<resource>
    <partition>/virtualmachines/production</partition>
  </resource>

then libvirt will create the guest cgroup directory /virtualmachines.partition/production.partition/web1.libvirt-qemu. Notice that there will always be a .partition suffix on these user defined directories. Only the default top level directories /machine, /system and /user will be without a suffix. The suffix ensures that user defined directories can never clash with anything the kernel will create. The systemd PaxControlGroups will be updated with this & a few escaping rules soon.

There is still more we intend todo with cgroups in libvirt, in particular adding APIs for creating & managing these partitions for grouping VMs, so you don’t need to go to a tool outside libvirt to create the directories.

One final thing, libvirt now has a bit of documentation about its cgroups usage which will serve as the base for future documentation in this area.

Troubleshooting libvirt with the KVM and LXC drivers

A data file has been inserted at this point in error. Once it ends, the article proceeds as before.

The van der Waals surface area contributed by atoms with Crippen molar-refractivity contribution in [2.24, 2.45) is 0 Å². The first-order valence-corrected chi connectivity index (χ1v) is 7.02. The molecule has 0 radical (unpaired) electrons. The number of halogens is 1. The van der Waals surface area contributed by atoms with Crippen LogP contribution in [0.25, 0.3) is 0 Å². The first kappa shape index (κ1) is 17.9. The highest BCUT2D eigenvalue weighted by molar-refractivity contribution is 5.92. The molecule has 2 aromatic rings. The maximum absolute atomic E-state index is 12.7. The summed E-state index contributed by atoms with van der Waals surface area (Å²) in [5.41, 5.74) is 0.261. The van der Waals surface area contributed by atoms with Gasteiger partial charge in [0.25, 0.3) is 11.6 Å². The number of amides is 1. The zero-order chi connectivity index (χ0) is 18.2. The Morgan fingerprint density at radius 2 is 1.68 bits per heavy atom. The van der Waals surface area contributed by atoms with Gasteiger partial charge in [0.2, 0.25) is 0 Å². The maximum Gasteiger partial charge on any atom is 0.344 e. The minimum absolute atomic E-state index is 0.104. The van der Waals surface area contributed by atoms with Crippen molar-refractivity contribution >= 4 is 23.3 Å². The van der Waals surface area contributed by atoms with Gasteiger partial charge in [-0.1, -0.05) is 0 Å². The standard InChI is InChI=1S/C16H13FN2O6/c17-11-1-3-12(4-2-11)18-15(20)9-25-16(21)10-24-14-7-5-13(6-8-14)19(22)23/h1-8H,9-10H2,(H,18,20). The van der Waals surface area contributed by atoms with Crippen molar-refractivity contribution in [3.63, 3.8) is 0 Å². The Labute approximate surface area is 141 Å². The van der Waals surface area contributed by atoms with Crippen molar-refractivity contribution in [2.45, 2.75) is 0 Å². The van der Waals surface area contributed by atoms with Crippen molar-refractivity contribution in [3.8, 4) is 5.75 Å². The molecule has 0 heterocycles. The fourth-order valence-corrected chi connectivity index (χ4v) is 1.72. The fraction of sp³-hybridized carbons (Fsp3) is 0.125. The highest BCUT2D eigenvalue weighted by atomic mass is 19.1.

Posted: October 3rd, 2011 | Author: | Filed under: Fedora, libvirt, Virt Tools | Tags: , , , , , , | 1 Comment »

In “fantasy island” the libvirt and KVM/LXC code is absolutely perfect and always does exactly what you want it todo. Back in the real world, however, there may be annoying bugs in libvirt, KVM/LXC, the kernel and countless other parts of the OS that conspire to cause you great pain and suffering. This blog post contains a very quick introduction to debugging/troubleshooting libvirt problems, particularly focusing on the KVM and LXC drivers.

libvirt logging capabilities

The libvirt code is full of logging statements which can be instrumental in understanding where a problem might lie.

Configuring libvirtd logging

Current releases of libvirt will log problems occurring in libvirtd at level WARNING/ERROR to a dedicated log file /var/log/libvirt/libvirtd.log, while older releases would be send them to syslog, typically ending up in /var/log/messages. The libvirtd configuration file has two parameters that can be used to increase the amount of logging information printed.

log_filters="...filter string..."
log_outputs="...destination config..."

The logging documentation describes these in some detail. If you just want to quickly get started though, it suffices to understand that filter strings are simply doing substring matches against libvirt source filenames. So to enable all debug information from ‘src/util/event.c’ (the libvirt event loop) you would set

log_filters="1:event"
log_outputs="1:file:/var/log/libvirt/libvirtd.log"

If you wanted to enable logging for everything in ‘src/util’, except for ‘src/util/event.c’ you would set